After we crossed the river and entered the complex, the first person we meet was the care taker of Silo City “Swannie Jim” Watkins. Jim has this dog that looks like a really mean junk yard dog, but is actually very friendly. Jim himself is is one of these incredibly authentic guys who lives right there on the grounds and is very knowledgeable about the area, the buildings as well as the industry that used to be there. Jim usually starts the workshop with a tour just to get your bearings right. Jim was also kind enough to offer a glass of Wild Turkey to Bill Welsh and myself after a 12 hour day of climbing and shooting…what a guy.
I think the best part of going to this workshop (in both June and October), was the great mix of people. Some were professional photographers and architectural photographers who had their own mission, There were some eye doctors and surgeons (friends of Mark) who were just passionate about photography as a hobby, there were just some passionate photographers (not professionals in the sense thats their living, but incredibly skilled) while others just wanted to check it out. Chris Snipes was there from Capture Integration and brought some Phase One and Leica cameras we could try out if we wanted. These are both very high end cameras worth lots and lots of $’s….I shot a Leica “M” Monochrome camera later at the Ward Pumping Station which was really cool. I was not really familiar with Leica’s prior to the workshop, but now know better…it was kind of like driving a Porsche. I liked Chris and he is an incredibly talented photographer. In June, on the photographs below, I have to thank Alicia Wittman for talking me into climbing an old rusted staircase/elevator thingy that I probably had no business climbing, but being on top was well worth it. Totally cool.
We’d break off into smaller groups (or sometimes just go alone), and seemed like we climbed and climbed. These old places are huge, and you’d stumble into old rooms and places that looked like nobody had been there since they closed the places down. Old shuttered equipment, peeling paint, and oh yea, you’d better have a head lamp or a flash light because it was really dark in a lot of the places. One of the guys who helped Mark with the workshop, Randy Van Duinen (a professional architecteral photographer from Florida) , was really into light painting and before you know it, we were all filling in shadows and adding depth with our flashlights. He was a huge help in demonstrating some new techniques in shooting as well as Photoshop and Lightroom.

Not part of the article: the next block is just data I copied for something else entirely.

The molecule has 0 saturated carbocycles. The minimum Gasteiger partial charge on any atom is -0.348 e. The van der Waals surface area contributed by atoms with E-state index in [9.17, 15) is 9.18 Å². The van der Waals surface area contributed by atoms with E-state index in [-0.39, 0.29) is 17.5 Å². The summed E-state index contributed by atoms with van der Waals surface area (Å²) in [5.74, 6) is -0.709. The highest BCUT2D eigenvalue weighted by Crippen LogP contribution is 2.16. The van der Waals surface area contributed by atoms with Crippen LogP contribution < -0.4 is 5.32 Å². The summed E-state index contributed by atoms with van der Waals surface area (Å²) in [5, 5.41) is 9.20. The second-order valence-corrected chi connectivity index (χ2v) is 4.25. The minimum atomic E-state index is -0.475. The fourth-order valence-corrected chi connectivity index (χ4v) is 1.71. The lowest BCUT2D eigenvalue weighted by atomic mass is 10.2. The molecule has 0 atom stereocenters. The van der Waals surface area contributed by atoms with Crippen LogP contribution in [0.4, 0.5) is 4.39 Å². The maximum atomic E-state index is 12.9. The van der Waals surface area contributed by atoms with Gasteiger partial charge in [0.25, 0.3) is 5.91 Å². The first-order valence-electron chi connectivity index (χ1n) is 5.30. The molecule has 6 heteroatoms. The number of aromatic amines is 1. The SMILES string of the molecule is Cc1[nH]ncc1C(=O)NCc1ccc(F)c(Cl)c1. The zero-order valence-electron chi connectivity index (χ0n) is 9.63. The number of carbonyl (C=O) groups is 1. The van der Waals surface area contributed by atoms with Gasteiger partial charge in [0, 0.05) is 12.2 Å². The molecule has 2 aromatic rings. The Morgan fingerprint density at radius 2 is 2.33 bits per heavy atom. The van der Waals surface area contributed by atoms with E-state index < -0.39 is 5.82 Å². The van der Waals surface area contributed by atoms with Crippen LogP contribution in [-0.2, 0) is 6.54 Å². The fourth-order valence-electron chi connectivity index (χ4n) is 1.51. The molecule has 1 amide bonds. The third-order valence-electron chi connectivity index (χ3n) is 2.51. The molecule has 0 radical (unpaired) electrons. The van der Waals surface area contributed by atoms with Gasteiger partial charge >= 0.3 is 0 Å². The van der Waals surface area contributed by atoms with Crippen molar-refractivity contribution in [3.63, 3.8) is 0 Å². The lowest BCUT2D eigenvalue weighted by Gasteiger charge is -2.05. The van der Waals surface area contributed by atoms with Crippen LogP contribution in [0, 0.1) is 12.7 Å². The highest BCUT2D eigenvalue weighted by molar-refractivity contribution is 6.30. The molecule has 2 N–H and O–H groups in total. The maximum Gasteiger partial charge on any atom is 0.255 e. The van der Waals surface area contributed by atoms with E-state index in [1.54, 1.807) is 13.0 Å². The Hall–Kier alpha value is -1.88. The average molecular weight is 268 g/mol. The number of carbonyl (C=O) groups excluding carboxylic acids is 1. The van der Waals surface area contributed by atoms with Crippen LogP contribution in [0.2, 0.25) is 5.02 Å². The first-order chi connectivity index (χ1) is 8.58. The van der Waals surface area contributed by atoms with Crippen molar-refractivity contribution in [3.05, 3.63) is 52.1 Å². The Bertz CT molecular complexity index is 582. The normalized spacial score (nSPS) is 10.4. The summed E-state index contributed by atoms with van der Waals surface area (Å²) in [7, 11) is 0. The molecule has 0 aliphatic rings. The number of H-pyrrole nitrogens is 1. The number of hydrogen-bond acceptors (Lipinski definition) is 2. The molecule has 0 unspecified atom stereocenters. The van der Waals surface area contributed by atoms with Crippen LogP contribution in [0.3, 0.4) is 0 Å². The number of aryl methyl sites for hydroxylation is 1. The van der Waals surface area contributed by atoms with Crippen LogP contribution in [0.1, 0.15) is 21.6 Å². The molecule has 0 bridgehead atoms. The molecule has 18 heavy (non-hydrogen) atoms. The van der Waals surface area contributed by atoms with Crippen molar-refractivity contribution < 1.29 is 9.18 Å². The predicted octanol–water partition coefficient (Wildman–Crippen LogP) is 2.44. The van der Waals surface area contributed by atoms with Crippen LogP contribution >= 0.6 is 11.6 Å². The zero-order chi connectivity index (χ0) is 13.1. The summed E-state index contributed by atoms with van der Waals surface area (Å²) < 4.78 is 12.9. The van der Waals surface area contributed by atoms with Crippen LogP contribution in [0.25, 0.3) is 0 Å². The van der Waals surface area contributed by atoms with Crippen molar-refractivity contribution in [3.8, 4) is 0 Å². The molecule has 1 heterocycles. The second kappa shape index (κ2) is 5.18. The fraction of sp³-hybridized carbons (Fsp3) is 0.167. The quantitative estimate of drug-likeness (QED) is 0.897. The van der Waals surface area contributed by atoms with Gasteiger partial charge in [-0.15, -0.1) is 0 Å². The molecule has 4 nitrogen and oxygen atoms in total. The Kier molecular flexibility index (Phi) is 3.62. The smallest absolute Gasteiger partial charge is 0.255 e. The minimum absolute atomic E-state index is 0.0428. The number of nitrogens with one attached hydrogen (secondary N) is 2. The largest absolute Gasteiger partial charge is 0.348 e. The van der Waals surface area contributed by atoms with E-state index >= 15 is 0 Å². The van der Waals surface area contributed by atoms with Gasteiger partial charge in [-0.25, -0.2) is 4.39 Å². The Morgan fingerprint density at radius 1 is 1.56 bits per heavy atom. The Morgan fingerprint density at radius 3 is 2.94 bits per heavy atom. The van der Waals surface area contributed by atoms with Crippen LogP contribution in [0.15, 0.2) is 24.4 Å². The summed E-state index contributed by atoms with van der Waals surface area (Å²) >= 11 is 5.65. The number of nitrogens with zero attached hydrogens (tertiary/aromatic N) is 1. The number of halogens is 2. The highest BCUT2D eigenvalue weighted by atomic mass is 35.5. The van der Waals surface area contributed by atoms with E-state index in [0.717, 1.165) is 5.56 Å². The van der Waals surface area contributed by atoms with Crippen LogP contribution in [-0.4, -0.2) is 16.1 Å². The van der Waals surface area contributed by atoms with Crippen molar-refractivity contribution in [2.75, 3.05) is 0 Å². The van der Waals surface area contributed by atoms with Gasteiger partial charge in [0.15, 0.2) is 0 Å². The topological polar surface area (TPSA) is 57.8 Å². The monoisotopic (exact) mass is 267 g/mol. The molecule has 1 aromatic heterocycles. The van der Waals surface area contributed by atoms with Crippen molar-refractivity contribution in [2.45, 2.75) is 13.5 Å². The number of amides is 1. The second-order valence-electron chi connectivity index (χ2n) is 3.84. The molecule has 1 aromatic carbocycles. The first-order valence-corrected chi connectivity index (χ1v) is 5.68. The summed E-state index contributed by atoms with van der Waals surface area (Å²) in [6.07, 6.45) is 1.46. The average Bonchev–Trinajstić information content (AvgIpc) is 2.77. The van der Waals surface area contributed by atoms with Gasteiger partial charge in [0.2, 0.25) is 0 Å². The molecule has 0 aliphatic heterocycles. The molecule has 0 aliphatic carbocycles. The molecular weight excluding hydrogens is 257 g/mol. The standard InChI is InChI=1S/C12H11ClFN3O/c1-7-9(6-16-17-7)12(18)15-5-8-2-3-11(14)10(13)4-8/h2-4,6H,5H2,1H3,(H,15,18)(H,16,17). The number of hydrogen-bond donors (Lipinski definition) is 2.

On Saturday afternoon, Mark arranged a tour of the Francis Ward Pumping Station (A relatively impossible thing to do..but he did it). This place had huge old water pumps that supplied Buffalo with all their water from Lake Erie for somewhere close to 100 years. The pumps have been shut down and replaced by modern efficient pumps. I’m so glad we got a chance to go there, these big old things were something else to see (very hard to photograph, but cool).
The next phase of the adventure was to go see a huge old silo/elevator names Concrete Central. This place was just huge and abandoned. This place was rather remote, and it was also a no trespassing, but there were signs that paint ballers and free climbers still made their mark. This place was just big and close to being creepy, it just kind of set out there on a point on the river as a monument to the industrial era. To me, this was a spectacular part of the workshop.
This was not a workshop like most photographic workshops, but it was great. I want to go back again (maybe) next year with Bill Welsh, take 2 solo canoes with us and paddle the river early in the morning when everybody is shooting across the river. For more pictures from both trips, see my Silo City Gallery (I’m still working on).